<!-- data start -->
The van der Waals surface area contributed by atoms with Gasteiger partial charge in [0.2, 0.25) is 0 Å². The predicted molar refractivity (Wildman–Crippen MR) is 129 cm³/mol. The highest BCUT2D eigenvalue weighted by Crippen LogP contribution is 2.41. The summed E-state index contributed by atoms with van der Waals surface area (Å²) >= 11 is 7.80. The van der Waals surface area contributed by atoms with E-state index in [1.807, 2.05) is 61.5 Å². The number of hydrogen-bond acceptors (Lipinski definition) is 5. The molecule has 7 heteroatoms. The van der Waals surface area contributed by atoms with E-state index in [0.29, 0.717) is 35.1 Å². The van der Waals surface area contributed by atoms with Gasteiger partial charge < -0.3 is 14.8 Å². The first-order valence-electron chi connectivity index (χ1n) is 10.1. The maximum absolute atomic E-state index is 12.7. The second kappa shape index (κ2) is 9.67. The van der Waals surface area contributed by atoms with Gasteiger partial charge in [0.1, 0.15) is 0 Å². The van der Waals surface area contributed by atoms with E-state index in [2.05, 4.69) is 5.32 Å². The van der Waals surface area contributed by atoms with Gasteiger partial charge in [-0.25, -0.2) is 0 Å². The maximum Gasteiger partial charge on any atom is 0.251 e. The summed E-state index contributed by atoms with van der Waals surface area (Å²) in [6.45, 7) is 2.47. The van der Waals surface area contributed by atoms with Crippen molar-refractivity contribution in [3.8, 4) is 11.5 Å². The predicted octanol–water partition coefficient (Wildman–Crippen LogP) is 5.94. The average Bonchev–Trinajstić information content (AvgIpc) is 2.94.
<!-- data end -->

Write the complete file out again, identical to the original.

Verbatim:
The van der Waals surface area contributed by atoms with Gasteiger partial charge in [0.2, 0.25) is 0 Å². The predicted molar refractivity (Wildman–Crippen MR) is 129 cm³/mol. The highest BCUT2D eigenvalue weighted by Crippen LogP contribution is 2.41. The summed E-state index contributed by atoms with van der Waals surface area (Å²) >= 11 is 7.80. The van der Waals surface area contributed by atoms with E-state index in [1.807, 2.05) is 61.5 Å². The number of hydrogen-bond acceptors (Lipinski definition) is 5. The molecule has 7 heteroatoms. The van der Waals surface area contributed by atoms with E-state index in [0.29, 0.717) is 35.1 Å². The van der Waals surface area contributed by atoms with Gasteiger partial charge < -0.3 is 14.8 Å². The first-order valence-electron chi connectivity index (χ1n) is 10.1. The maximum absolute atomic E-state index is 12.7. The second kappa shape index (κ2) is 9.67. The van der Waals surface area contributed by atoms with Gasteiger partial charge in [0.1, 0.15) is 0 Å². The van der Waals surface area contributed by atoms with E-state index in [2.05, 4.69) is 5.32 Å². The van der Waals surface area contributed by atoms with Gasteiger partial charge in [-0.25, -0.2) is 0 Å². The maximum Gasteiger partial charge on any atom is 0.251 e. The summed E-state index contributed by atoms with van der Waals surface area (Å²) in [6.45, 7) is 2.47. The van der Waals surface area contributed by atoms with Crippen molar-refractivity contribution in [3.8, 4) is 11.5 Å². The predicted octanol–water partition coefficient (Wildman–Crippen LogP) is 5.94. The average Bonchev–Trinajstić information content (AvgIpc) is 2.94.